Currently, the amount paid by the HSE towards the care of residents varies from €110 in one CHO area to €165 in another. Residents are asked to pay a fee which can vary from €140 in one CHO area to €180 in another. Problems arise when residents from different CHO areas are living in the same house and are paying different amounts from their pension. Providers are also receiving different amounts for each person in their care, again depending on which CHO area they come from. The amount the HSE pays for each resident and the amount residents pay towards their care should be standardised across all CHO areas in the interests of fairness. The amount contributed by the HSE must also be increased. It has not increased in more than 12 years and the cost of living has risen immensely in that time and in the last year in particular, the cost of food has risen considerably. I ask that the maximum number of residents permitted under the scheme be increased from six to nine. The taxation system needs to be amended to enable host families to avail of tax exemptions similar to those available under the rent a room scheme or the foster care legislation. Similar schemes exist in the UK. A submission could be made to the Revenue Commissioners to enable host families to avail of the tax exemptions currently available under the rent a room scheme.

I first contacted the Minister for Health, Deputy Donnelly, on this issue last September and he advised me to speak to the Minister of State with responsibility for older people, Deputy Butler, which I did. I emailed details to her and have pursued this issue regularly. I put the proposals I have just outlined to officials in the Department of Health for assessment but I have not heard back from them. If the officials need more information or want to talk to people involved in this, that can be arranged. I sincerely hope this statutory instrument can be examined and updated.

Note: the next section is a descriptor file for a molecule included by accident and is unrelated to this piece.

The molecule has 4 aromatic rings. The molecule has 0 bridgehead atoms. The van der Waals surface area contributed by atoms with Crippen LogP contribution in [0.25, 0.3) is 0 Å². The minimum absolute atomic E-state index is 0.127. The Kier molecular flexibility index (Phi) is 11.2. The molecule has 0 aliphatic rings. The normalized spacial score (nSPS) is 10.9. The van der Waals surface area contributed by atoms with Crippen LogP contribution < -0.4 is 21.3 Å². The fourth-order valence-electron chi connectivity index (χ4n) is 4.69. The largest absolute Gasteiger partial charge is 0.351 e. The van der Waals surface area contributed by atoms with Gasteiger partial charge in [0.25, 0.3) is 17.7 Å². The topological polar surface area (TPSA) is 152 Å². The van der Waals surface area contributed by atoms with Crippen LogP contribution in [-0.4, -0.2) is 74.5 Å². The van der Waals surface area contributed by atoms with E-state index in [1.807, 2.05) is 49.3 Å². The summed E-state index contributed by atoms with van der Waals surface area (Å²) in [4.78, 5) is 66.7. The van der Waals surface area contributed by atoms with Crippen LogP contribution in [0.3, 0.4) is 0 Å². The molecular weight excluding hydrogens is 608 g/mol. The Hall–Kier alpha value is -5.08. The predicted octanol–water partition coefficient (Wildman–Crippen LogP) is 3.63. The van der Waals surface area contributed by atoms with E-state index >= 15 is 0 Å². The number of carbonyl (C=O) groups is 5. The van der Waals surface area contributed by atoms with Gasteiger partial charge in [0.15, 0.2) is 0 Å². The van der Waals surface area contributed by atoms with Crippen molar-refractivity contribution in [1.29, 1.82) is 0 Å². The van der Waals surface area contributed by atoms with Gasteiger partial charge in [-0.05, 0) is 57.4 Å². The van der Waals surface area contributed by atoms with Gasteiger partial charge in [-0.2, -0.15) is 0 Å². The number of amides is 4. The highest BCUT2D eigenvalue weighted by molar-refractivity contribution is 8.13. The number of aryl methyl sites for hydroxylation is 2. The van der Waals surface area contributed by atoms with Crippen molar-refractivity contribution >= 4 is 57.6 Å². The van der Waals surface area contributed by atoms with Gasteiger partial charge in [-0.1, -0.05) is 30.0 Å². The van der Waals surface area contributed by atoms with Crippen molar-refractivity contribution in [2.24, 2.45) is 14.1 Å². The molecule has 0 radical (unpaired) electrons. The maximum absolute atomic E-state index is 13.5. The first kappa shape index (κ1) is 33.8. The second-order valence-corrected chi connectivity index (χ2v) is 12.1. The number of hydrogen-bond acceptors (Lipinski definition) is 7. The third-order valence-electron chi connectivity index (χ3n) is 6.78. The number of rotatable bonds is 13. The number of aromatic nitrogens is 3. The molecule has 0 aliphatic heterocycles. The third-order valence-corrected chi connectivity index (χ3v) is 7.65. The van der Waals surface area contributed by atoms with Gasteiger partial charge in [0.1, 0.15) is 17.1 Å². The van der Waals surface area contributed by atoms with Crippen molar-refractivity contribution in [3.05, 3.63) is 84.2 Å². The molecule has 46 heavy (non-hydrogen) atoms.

I thank Deputy Tully for raising the boarding out scheme, in which she is very interested. The Government is committed to supporting people to live in dignity and independence in their own homes and communities for as long as possible. Where this is not feasible, the health service supports access to quality, long-term residential care where this is appropriate. We will continue to develop and improve health services in all regions of the country to meet this objective and to ensure quality and patient safety.

The 1993 regulations provide a framework for the operation of a boarding out scheme. These regulations include specific conditions relating to maintenance, care and welfare of an older person in a private house. The intention of the scheme was to provide social and personal care to older people who did not want, or were unable, to live on their own but wanted to remain in their local community. Under the regulations, the HSE must be satisfied that the house is suitable and the householder is fit to look after the person accessing the scheme. The householder must provide suitable and sufficient care, nutritious and various food and adequately attend to the needs of the person. The householder must also respect the privacy of the individual. Not more than six people can be boarded out in one house.

The regulations also set out standards regarding the suitability of accommodation, cleanliness, safety and other related matters. The regulations provide that the HSE may pay to the householder an amount not exceeding half the weekly rate of the non-contributory State pension in respect of each person accessing the scheme. In addition, the person being boarded out must pay to the householder an amount which is agreed between the HSE, the householder and the individual boarder. It was not intended that the scheme would provide medical or nursing care beyond the levels normally provided in a person's own home. Those availing of the scheme require a level of social care which is delivered by people who are funded to provide this service through the scheme, together with contributions from the older person.